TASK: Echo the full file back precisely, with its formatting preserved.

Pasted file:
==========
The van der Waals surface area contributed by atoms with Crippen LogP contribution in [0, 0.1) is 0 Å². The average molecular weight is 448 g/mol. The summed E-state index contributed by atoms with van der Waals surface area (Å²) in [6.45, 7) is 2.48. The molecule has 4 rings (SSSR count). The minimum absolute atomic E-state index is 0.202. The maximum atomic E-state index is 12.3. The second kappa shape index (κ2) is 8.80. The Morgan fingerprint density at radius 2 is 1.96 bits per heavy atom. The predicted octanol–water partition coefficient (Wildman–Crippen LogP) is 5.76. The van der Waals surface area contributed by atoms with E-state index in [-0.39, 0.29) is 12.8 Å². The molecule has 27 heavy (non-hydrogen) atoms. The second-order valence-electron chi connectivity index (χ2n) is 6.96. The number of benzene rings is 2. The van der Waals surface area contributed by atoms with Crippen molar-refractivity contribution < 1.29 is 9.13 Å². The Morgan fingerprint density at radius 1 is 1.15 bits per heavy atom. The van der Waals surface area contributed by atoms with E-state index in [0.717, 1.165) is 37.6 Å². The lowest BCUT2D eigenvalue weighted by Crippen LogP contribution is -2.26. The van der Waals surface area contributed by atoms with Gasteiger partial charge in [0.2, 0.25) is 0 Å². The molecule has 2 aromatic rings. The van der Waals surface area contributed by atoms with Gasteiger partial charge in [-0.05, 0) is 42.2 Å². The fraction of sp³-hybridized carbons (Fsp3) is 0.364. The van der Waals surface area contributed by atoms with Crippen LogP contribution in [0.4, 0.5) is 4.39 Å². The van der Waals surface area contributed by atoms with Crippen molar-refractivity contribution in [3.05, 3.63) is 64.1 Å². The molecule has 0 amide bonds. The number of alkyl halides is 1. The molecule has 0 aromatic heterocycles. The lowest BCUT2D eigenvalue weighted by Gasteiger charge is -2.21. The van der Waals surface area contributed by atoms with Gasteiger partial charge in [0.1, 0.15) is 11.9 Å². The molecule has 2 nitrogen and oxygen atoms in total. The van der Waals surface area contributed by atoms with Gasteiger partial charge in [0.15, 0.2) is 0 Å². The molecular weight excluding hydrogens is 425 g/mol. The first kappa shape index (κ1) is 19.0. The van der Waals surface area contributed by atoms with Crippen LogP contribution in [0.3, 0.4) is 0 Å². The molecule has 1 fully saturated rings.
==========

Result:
The van der Waals surface area contributed by atoms with Crippen LogP contribution in [0, 0.1) is 0 Å². The average molecular weight is 448 g/mol. The summed E-state index contributed by atoms with van der Waals surface area (Å²) in [6.45, 7) is 2.48. The molecule has 4 rings (SSSR count). The minimum absolute atomic E-state index is 0.202. The maximum atomic E-state index is 12.3. The second kappa shape index (κ2) is 8.80. The Morgan fingerprint density at radius 2 is 1.96 bits per heavy atom. The predicted octanol–water partition coefficient (Wildman–Crippen LogP) is 5.76. The van der Waals surface area contributed by atoms with E-state index in [-0.39, 0.29) is 12.8 Å². The molecule has 27 heavy (non-hydrogen) atoms. The second-order valence-electron chi connectivity index (χ2n) is 6.96. The number of benzene rings is 2. The van der Waals surface area contributed by atoms with Crippen molar-refractivity contribution < 1.29 is 9.13 Å². The Morgan fingerprint density at radius 1 is 1.15 bits per heavy atom. The van der Waals surface area contributed by atoms with E-state index in [0.717, 1.165) is 37.6 Å². The lowest BCUT2D eigenvalue weighted by Crippen LogP contribution is -2.26. The van der Waals surface area contributed by atoms with Gasteiger partial charge in [0.2, 0.25) is 0 Å². The molecule has 2 aromatic rings. The van der Waals surface area contributed by atoms with Gasteiger partial charge in [-0.05, 0) is 42.2 Å². The fraction of sp³-hybridized carbons (Fsp3) is 0.364. The van der Waals surface area contributed by atoms with Crippen LogP contribution in [0.4, 0.5) is 4.39 Å². The van der Waals surface area contributed by atoms with Crippen molar-refractivity contribution in [3.05, 3.63) is 64.1 Å². The molecule has 0 amide bonds. The number of alkyl halides is 1. The molecule has 0 aromatic heterocycles. The lowest BCUT2D eigenvalue weighted by Gasteiger charge is -2.21. The van der Waals surface area contributed by atoms with Gasteiger partial charge in [0.1, 0.15) is 11.9 Å². The molecule has 2 nitrogen and oxygen atoms in total. The van der Waals surface area contributed by atoms with Gasteiger partial charge in [0.15, 0.2) is 0 Å². The molecular weight excluding hydrogens is 425 g/mol. The first kappa shape index (κ1) is 19.0. The van der Waals surface area contributed by atoms with Crippen LogP contribution in [0.3, 0.4) is 0 Å². The molecule has 1 fully saturated rings.